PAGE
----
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Email Etiquette
by Dr. Anjana Maitra

In today’s technologically advanced world email is definitely the fastest and most effective forms of communication. From official emails to e cards, from chat rooms to browsing, email is omnipresent in our lives. However there are a few tips which we should remember while sending emails as an email is often the first impression a person gets of us.
 
The greeting: Always begin with a greeting. While “Hi” is OK among friends, for formal emails, “Dear Sir/Madam” is more appropriate. Don’t write “Good morning” as you never know what time of the day the receiver will access the mail.

The ending: Among friends “Cheers” or “see you soon” is OK but for formal emails “Regards” is the safest option. Also don’t write “immediate reply awaited” or a similar phrase as that seems more of an order. “I look forward to hearing from you soon” is a better option.

The subject line: We often get emails with “URGENT: OPEN IMMEDIATELY” or “IMPORTANT; PLS FORWARD TO ALL” in the subject line. These are against email etiquette. One should mention the actual subject in brief like “birthday greetings”, “reminder for today’s meeting” etc so that the recipient is aware of the contents of the mail before he opens it.

The body of the email: As far as possible keep the email brief. People are busy and have no time to go through long mails. If at all you want to send a document, include it as an attachment.

Grammar and style: An email full of typos, spelling mistakes and grammatical errors gives a very poor impression. Read it through before you hit the “send” button. Make use of “spell check” but also proofread manually. Use simple but correct grammar and be polite and courteous. Don’t use big paragraphs, break into smaller paras.

Bullets: If you want to make several points, or send a list or a check list, it is better to give them in bullets as it is easy on the reader’s mind.

Attachments: Never send unnecessary attachments or long attachments which take time to download. People are usually wary of downloading unknown documents. So don’t write “ see the attached file”, better mention in a sentence what the file contains. If you want to send a large file as an attachment it is better to seek permission first.

CC and BCC: Don’t send unnecessary CCs to all if it is not relevant to them. BCC should be used with caution as the main sender is often unhappy with BCCs to others.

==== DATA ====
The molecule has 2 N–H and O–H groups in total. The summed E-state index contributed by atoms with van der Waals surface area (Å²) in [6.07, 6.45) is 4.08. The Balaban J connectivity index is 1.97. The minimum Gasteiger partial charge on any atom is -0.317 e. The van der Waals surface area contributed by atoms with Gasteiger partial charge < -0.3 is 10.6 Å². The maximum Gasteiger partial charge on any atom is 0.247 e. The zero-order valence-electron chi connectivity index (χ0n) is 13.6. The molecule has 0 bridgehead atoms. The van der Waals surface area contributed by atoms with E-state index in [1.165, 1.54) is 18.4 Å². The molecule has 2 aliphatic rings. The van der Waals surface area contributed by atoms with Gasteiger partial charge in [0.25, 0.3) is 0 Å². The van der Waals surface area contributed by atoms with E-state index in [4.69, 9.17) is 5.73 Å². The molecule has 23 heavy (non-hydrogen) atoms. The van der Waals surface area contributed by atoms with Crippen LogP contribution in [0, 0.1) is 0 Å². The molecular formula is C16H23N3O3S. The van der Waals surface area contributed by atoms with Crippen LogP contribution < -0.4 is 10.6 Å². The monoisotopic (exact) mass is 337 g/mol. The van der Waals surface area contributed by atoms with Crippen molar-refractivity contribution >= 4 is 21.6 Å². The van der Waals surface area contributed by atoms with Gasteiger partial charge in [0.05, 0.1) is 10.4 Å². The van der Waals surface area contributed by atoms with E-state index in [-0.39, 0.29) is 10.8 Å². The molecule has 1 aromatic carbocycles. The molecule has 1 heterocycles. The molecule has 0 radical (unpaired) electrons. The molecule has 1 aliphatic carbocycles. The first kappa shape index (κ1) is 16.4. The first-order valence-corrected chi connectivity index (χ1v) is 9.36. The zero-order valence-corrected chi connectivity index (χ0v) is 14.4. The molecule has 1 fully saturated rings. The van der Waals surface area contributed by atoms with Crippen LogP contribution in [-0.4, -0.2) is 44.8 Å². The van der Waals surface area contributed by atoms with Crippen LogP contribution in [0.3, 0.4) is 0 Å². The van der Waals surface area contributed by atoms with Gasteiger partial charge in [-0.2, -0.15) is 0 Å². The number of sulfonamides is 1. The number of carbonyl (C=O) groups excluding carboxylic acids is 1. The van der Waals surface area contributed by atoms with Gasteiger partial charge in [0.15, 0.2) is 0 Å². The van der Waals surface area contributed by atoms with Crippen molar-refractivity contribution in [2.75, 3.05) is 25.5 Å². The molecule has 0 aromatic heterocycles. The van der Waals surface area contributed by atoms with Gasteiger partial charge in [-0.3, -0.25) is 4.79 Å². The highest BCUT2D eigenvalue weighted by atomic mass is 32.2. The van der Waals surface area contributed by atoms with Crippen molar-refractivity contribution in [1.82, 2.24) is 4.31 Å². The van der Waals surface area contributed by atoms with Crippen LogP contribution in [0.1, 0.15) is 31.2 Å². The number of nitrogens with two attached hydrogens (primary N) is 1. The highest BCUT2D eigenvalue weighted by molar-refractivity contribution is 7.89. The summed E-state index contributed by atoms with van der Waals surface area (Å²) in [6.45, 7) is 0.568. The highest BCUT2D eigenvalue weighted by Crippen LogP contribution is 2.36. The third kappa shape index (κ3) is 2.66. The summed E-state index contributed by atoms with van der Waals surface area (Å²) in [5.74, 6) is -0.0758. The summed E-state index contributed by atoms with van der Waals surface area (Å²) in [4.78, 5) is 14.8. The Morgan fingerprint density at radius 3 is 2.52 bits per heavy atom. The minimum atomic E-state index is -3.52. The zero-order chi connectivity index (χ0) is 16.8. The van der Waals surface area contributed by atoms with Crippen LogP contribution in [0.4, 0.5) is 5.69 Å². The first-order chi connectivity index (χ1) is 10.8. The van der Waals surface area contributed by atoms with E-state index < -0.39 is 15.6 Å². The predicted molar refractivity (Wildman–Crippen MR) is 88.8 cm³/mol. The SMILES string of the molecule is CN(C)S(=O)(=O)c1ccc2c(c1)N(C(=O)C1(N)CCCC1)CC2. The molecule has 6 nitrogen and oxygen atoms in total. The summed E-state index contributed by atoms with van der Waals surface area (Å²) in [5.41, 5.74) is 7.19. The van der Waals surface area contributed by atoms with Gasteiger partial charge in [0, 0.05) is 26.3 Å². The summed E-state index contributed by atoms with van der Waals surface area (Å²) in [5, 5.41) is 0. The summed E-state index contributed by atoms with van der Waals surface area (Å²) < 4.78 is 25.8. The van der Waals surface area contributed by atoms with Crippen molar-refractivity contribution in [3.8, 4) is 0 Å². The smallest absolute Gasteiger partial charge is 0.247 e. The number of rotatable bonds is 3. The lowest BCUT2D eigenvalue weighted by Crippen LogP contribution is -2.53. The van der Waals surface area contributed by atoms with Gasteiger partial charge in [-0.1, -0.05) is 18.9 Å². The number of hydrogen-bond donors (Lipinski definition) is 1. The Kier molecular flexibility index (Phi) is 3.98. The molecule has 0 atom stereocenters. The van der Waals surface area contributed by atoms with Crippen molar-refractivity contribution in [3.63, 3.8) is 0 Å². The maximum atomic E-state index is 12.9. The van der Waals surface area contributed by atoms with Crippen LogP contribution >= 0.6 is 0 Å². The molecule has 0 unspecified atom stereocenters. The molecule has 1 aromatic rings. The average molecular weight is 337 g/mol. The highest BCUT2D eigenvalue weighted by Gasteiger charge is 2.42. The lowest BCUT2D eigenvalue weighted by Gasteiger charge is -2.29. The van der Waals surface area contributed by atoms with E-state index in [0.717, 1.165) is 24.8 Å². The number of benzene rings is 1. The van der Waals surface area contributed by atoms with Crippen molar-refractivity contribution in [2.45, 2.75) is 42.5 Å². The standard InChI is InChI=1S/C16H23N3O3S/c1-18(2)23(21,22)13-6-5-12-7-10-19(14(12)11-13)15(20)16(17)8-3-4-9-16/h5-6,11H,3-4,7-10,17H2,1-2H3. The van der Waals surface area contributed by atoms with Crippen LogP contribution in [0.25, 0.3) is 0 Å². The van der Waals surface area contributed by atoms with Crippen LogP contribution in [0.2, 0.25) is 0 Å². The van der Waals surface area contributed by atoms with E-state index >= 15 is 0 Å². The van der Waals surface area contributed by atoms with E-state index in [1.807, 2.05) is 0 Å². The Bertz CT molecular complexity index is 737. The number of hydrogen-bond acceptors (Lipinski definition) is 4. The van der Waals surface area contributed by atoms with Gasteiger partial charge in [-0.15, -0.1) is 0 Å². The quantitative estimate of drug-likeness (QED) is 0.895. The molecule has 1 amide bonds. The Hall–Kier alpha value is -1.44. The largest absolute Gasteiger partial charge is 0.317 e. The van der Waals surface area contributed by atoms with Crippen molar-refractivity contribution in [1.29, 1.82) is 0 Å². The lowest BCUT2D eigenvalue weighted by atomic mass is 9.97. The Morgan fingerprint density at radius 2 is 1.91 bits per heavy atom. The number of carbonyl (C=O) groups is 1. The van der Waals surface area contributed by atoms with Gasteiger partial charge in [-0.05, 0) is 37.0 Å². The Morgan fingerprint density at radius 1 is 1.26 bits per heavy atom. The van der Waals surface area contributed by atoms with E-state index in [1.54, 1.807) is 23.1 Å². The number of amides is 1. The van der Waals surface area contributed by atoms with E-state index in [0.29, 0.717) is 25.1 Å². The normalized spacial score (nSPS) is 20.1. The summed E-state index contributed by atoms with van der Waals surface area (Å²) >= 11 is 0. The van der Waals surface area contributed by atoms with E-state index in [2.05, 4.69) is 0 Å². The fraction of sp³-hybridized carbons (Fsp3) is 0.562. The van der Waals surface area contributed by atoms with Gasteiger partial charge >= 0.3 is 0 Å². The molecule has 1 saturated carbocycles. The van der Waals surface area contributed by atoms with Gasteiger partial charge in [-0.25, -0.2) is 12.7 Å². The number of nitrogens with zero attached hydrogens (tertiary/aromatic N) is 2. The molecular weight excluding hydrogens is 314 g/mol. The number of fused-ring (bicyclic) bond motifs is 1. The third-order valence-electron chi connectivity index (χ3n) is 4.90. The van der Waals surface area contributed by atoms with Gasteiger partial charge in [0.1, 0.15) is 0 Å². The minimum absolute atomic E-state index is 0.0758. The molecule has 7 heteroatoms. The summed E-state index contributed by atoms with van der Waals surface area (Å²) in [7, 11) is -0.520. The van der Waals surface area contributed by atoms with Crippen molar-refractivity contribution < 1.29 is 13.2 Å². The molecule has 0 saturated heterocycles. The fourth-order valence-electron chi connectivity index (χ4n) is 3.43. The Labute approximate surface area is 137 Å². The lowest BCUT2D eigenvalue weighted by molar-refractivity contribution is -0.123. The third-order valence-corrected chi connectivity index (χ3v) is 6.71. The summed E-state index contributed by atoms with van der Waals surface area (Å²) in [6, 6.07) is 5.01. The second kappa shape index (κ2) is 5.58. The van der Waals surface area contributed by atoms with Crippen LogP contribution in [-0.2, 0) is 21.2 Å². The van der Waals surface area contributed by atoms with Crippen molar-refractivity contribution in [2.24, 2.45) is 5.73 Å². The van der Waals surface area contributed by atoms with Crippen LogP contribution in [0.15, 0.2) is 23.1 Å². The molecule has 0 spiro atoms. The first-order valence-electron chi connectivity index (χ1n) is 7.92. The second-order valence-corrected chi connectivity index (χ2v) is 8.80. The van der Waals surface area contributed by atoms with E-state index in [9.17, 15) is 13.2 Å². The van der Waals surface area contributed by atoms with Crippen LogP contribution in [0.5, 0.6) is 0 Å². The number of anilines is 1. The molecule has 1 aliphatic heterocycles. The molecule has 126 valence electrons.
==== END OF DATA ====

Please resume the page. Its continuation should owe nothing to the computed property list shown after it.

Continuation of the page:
Don’t write an email when you are in a hurry or angry: Once an email is sent there is nothing you can do. An email sent in a hurry or in a fit of anger can cause untold damage to fragile relationships and no amount of apologies later can undo it. If you are angry or hurt, draft the mail and then go back to it a couple of hours later. Possibly you will feel like toning it down before sending it. If you are in a hurry, you can write “will mail you soon” instead of mailing a poorly worded email.

Don’t overquote: If you are quoting someone’s reply or message, only quote the relevant portions and not the entire thing. I often get emails quoting my entire previous email with a “thank you” at the bottom!!!!!!!!!!!

Treat with confidentiality: Don’t be in a hurry to forward emails to others. Some emails may be sent in confidence or something may be written which is for your eyes only. Forwarding emails in a hurry can cause severe embarrassments later.

Smileys and emoticons: Don’t overuse smileys and emoticons as it looks very casual. These are of course a no-no in all official or semi official emails.

Be careful of names: Make sure you get the name right. If you write John instead of Joan and Seeta instead of Geeta the recipient may not be amused. Try not to use nicknames in mails as it sounds very informal.
Avoid repetition: I often get repetitive emails which mention the same point over and over again and are very irritating. Mention clearly whatever you want to say and do not repeat.

Beware of misinterpretations and ambiguous words: These can be the cause of many a misunderstanding and have even led to litigation in companies. Be very obvious with the meanings of the words you write and when in doubt check with the dictionary or choose a familiar word. Bombastic language is not for emails.

Happy emailing!!!

Image under license witth Gettyimages.com

31-Oct-2010
 
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